A colonoscopy is a procedure that lets your physician check the inside of your entire large intestine or colon. The procedure is done using a long, flexible tube with a light and tiny camera on one end. The tube is inserted into your rectum and moved into your colon.
In addition to letting your physician see the inside of your colon, the tube can be used to:
During a colonoscopy, your physician may remove tissue or abnormal growths for further exam. Your physician may be able to treat any problems that are found.
The large intestine or colon is the last section of your digestive system; absorbing water to change waste from liquid to solid stool. The large intestine is about 5 feet long in adults and has 4 sections:
The rectum joins the anus which is the opening where stool passes out of your body.
A colonoscopy can help your physician look for problems in your colon that can include any early signs of cancer, red or swollen tissues, ulcers, and bleeding. A colonoscopy is also used to screen for colorectal cancer. Screening means looking for cancer in people who don’t have any symptoms of the disease.
A colonoscopy may be used to check and, if needed, treat symptoms or conditions such as:
It may be used to find the cause of unexplained, long-term (chronic) diarrhea or bleeding in the gastrointestinal (GI) tract as well. It can also be used to check the colon after cancer treatment.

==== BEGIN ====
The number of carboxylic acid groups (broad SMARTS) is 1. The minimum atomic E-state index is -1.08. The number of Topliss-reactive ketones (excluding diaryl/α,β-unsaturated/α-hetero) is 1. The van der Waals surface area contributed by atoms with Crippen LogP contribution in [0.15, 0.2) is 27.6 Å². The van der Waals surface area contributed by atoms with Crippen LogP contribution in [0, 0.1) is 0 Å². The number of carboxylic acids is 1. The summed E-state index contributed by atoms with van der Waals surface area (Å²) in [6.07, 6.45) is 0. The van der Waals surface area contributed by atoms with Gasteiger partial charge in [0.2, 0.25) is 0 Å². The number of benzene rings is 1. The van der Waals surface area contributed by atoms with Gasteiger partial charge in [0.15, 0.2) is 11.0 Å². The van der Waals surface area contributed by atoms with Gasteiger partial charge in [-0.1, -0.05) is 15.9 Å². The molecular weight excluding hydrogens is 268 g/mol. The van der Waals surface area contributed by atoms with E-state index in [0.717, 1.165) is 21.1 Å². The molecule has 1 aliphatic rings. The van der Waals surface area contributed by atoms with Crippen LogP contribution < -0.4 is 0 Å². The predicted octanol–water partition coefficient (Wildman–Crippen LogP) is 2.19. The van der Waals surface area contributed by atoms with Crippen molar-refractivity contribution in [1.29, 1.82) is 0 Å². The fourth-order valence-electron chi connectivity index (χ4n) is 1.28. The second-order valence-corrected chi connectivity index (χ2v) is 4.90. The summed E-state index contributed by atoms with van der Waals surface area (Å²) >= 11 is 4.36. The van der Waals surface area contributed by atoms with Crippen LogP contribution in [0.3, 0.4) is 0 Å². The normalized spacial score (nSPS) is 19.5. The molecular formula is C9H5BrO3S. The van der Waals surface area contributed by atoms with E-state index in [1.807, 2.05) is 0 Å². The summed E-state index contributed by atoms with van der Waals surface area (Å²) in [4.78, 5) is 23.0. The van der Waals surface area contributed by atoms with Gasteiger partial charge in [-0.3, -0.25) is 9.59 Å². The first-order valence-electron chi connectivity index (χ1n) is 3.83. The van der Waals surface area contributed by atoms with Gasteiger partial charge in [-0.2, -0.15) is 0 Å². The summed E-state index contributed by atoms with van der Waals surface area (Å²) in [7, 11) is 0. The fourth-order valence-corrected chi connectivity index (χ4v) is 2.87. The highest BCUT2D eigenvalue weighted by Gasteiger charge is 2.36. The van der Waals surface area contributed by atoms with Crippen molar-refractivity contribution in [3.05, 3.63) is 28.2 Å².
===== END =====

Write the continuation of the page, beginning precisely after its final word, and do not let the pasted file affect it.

A colonoscopy may be used when other tests such as a barium enema, CT colonography, tests for blood in stool, stool DNA tests or sigmoidoscopy show the need for more testing.
Complications related to a colonoscopy may include, but are not limited to:
You may have other risks, depending on your condition. Be sure to discuss any concerns with your physician before the procedure.
You may have a colonoscopy as an outpatient or as part of your stay in a hospital. The way the test is done may vary depending on your condition and your physician’s practices. Generally, the colonoscopy follows this process:
After the procedure, you will be taken to the recovery room to be watched; your recovery process will depend on the type of sedative you had. Once your blood pressure, pulse and breathing are stable and you are awake and alert, you will be taken to your hospital room, or you may be discharged to your home.
You can usually eat whatever you feel you can tolerate after the procedure; some patients start with small, bland meals, and some do not.
You may pass gas and feel gas pains after the procedure; this is normal. Walking and moving about may help to ease any mild pain.
You should not drink alcohol for at least 24 hours, and you may be asked to drink extra fluids to make up for the water you lost as you got ready for the procedure.
Tell your physician if you have any of the following:
Your physician may give you other instructions, depending on your situation.